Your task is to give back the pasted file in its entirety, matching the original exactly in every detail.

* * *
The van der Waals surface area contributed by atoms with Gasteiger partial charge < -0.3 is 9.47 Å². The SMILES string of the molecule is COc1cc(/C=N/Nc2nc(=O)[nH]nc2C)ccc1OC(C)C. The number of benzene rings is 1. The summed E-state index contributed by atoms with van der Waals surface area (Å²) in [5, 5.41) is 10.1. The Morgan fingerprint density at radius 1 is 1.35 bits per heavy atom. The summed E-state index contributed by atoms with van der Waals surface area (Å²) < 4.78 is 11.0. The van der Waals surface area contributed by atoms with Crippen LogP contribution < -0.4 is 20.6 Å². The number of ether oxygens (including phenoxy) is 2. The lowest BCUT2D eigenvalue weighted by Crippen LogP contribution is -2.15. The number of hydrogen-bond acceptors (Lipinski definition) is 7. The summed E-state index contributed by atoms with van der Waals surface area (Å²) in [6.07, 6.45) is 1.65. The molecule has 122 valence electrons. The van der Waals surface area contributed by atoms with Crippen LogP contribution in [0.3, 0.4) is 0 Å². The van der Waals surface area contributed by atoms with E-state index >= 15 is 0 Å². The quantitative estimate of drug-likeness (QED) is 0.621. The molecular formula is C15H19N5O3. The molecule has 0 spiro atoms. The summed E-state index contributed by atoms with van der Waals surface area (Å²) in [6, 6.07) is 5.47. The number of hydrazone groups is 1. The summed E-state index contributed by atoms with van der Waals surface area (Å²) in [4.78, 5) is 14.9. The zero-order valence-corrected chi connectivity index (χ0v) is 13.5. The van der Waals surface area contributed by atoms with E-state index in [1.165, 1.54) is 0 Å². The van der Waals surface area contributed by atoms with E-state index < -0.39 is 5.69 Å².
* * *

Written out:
The van der Waals surface area contributed by atoms with Gasteiger partial charge < -0.3 is 9.47 Å². The SMILES string of the molecule is COc1cc(/C=N/Nc2nc(=O)[nH]nc2C)ccc1OC(C)C. The number of benzene rings is 1. The summed E-state index contributed by atoms with van der Waals surface area (Å²) in [5, 5.41) is 10.1. The Morgan fingerprint density at radius 1 is 1.35 bits per heavy atom. The summed E-state index contributed by atoms with van der Waals surface area (Å²) < 4.78 is 11.0. The van der Waals surface area contributed by atoms with Crippen LogP contribution < -0.4 is 20.6 Å². The number of ether oxygens (including phenoxy) is 2. The lowest BCUT2D eigenvalue weighted by Crippen LogP contribution is -2.15. The number of hydrogen-bond acceptors (Lipinski definition) is 7. The summed E-state index contributed by atoms with van der Waals surface area (Å²) in [6.07, 6.45) is 1.65. The molecule has 122 valence electrons. The van der Waals surface area contributed by atoms with Crippen LogP contribution in [0.3, 0.4) is 0 Å². The van der Waals surface area contributed by atoms with E-state index >= 15 is 0 Å². The quantitative estimate of drug-likeness (QED) is 0.621. The molecular formula is C15H19N5O3. The molecule has 0 spiro atoms. The summed E-state index contributed by atoms with van der Waals surface area (Å²) in [6, 6.07) is 5.47. The number of hydrazone groups is 1. The summed E-state index contributed by atoms with van der Waals surface area (Å²) in [4.78, 5) is 14.9. The zero-order valence-corrected chi connectivity index (χ0v) is 13.5. The van der Waals surface area contributed by atoms with E-state index in [1.165, 1.54) is 0 Å². The van der Waals surface area contributed by atoms with E-state index < -0.39 is 5.69 Å².